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I agree with Ben that it's a good idea to talk to the concierge, but do all the other things he suggests, too. There's one drawback to relying on a concierge: If you're a Westerner, he's likely to tell you what he thinks Westerners will like (not to mention what places might be giving him a commission), rather than what someone who really wants the real stuff will like. When we asked the concierge desk at the Peace Hotel in Shanghai to write out directions for a cab driver to get us to a dumpling house far away on the other side of the river, the man at the desk at the time was astonished, because he told us that that was a place he liked to eat at in its former, closer location, but he never would have expected a tourist to know of it and never would have recommended it to a tourist (not fancy enough). The dumpling house ended up being very good but conceivably not worth the long cab ride more than once. Unfortunately, I've forgotten its name, anyway, and which budget guidebook we got it from.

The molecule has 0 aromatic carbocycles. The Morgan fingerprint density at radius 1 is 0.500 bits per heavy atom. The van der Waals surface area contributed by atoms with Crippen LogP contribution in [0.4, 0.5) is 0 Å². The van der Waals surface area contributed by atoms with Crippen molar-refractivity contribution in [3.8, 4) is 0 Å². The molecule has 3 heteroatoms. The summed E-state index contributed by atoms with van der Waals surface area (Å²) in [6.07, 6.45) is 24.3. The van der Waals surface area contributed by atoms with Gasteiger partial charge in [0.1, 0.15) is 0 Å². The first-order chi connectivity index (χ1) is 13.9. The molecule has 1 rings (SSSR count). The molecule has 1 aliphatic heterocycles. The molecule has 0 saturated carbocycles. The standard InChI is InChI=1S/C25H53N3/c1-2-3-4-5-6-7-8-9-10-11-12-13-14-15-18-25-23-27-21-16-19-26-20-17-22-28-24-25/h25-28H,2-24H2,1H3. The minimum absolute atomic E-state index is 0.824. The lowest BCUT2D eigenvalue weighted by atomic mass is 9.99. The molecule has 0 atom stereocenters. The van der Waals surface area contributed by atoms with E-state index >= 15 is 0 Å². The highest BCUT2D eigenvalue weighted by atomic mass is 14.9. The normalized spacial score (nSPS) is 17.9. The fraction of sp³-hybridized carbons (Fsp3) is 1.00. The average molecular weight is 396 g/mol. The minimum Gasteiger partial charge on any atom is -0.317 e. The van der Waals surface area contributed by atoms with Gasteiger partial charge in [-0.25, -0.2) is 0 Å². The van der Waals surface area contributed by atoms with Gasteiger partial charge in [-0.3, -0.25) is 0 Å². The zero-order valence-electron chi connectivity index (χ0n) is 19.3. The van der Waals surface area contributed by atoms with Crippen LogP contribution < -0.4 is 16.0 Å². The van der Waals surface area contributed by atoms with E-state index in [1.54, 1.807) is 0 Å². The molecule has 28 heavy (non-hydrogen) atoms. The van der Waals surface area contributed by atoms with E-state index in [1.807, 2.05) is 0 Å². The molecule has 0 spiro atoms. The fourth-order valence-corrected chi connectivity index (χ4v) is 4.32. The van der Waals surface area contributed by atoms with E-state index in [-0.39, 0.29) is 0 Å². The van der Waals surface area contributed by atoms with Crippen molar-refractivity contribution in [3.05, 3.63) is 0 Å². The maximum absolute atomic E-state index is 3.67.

By the way, I have been to the Li Family Restaurant in Beijing and had the best meal of my life there. You can do a search and find my report, with photos. It was more than six months ago, though, and I am not a resident of Beijing, so keep those things in mind for whatever they're worth.

Edited by Pan (log)

Michael aka "Pan"

 

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Hi all!

I've been reading the various China travel threads and thought I'd ask a few questions of my own, since I'm going back in June. I've been to Beijing a couple of times, but this time we are adding new stops to the itinerary -- a few days in Shanghai, an overnight in Suzhou to see the gardens, and an overnight in Jinan and Tai'an, north of Beijing, for the hot springs.

So here are my questions, slightly different from everyone else's:

1) Where are the best xiao long bao in Shanghai? What about other Shanghai specialties -- stir fried rice cakes, "ti pang" (sorry for the misspelling and the bad English translation, but basically, braised fatty pork shank), lion's head meatballs, etc. -- which restaurants should I check out?

2) What about the high-end restaurants -- are any of them worth going to? I haven't been to a Jean Georges restaurant yet, so I was considering trying the one in Shanghai.